Pennsylvania can keep the education choice wave advancing

Adams County Christian Academy in Gettysburg, Pennsylvania, is one of 1,877 private schools in the state serving 266,828 students. Adams County students in grades preK-12 learn to view the world through the lens of scripture, cultivating faith, commitment, excellence and service.

Editor’s note: Myles Slade-Bowers is a student at High Point University in North Carolina and a Future Leaders Fellow with the American Federation for Children. He benefited from a school choice tax credit scholarship in Pennsylvania and now fights to expand those opportunities to students like himself.

When I was growing up in Steelton, Pennsylvania, my assigned public school district was not able to accommodate my learning style. As a result of an eye condition, my reading speed was significantly slower than the average student’s speed. I needed a different education environment but moving or paying private school tuition was not an option for my family.

Because of Pennsylvania’s Opportunity Tax Credit Scholarship Program, I was able to access the education I needed to succeed. I was able to graduate from high school, attend High Point University, a private university in North Carolina, and now share my school choice story with world leaders. Without school choice, none of that would have been possible.

Students across the country have a K-12 story similar to mine and are benefiting from the response of a historic number of states over the last few years that have expanded education options for families.

Pennsylvania legislators have the chance to give more students the same opportunity I had via HB2169, which would establish the Lifeline Scholarships Program. This bill will empower families with the ability to choose an educational environment that best serves their children’s needs.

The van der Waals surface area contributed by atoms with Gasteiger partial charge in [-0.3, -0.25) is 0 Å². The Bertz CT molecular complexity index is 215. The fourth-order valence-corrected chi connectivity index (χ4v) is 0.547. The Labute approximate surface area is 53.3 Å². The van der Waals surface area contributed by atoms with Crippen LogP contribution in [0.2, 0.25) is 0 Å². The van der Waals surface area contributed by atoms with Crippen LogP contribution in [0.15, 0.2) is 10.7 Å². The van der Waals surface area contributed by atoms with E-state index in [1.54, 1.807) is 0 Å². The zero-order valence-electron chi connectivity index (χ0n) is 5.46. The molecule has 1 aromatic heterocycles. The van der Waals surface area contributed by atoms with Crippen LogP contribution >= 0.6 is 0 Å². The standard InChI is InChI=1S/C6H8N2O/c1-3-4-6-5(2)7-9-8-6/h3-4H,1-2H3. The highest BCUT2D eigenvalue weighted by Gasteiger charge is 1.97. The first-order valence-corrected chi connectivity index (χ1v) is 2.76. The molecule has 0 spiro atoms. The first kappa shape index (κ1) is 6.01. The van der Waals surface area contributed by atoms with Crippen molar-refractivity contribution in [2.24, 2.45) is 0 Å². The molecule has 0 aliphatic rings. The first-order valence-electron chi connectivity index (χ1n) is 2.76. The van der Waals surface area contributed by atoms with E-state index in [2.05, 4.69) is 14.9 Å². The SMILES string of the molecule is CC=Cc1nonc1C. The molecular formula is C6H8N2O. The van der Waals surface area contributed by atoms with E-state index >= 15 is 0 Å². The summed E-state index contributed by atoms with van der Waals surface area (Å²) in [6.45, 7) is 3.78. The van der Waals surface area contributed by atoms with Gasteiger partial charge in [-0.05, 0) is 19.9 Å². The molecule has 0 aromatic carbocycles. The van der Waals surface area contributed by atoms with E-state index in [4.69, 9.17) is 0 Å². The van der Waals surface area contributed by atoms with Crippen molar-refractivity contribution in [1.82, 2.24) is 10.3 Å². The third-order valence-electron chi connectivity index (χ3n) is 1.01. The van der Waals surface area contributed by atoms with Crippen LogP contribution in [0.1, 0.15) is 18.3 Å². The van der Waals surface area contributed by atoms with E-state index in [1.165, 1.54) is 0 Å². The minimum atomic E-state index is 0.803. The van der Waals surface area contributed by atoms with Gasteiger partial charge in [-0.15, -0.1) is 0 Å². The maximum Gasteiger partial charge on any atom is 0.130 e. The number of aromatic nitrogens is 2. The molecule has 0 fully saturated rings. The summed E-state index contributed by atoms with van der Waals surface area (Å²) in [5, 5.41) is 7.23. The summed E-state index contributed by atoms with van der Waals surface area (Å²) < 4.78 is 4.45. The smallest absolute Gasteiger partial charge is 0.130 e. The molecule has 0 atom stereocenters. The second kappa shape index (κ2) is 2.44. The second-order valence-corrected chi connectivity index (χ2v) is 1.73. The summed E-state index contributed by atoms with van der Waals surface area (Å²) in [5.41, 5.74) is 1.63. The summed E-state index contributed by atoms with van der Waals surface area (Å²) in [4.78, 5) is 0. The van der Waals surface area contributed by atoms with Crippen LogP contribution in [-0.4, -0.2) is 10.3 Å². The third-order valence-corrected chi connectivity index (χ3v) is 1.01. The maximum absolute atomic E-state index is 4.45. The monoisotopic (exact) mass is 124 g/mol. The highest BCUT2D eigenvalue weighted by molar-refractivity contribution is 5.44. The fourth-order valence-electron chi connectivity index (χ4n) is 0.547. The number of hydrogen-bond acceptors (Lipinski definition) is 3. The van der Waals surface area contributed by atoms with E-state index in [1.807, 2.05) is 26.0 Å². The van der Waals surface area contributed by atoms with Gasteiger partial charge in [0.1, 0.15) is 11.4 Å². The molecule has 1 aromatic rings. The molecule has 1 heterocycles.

The program would create educational opportunity accounts that families could use for a variety of pre-approved education expenditures, including tuition, curriculum, or other supplementary learning materials, tutoring, or technology like internet connectivity infrastructure. These accounts, which give each family better access to individualized education resources, would be life-changing for families that like mine, struggled to afford private school tuition.

Parents in Pennsylvania are tired of one-size-fits-all solutions. Not every student learns the same, and they have different needs. Despite continuous increases in funding and promises made by school administrators, academic outcomes in Pennsylvania are appallingly low. Philadelphia public school children, for example, test at 30% proficiency in reading and 15% in math.

Something needs to be done, and families are pleading for Lifeline Scholarships to rescue their students.

Eligible students must come from a school in the bottom 15% of performance metrics based on state testing. This program would directly help the thousands of students across Pennsylvania who are most at risk of being left behind.

People want more school choice. A 2021 national poll revealed that support for school choice is at an all-time high, with 74% of registered voters in favor. School choice is popular on the political right and left, with 83% of Republicans and 70% of Democrats either strongly or somewhat supporting school choice. Specifically, in Pennsylvania, a Rasmussen poll showed that 66% of Pennsylvanians support school choice.

The Lifeline Scholarship Program will empower families with the ability to make choices about the future of their children’s academic success. No one knows or understands their kids as parents do, and Pennsylvania should expand access to education freedom to everyone who wants it.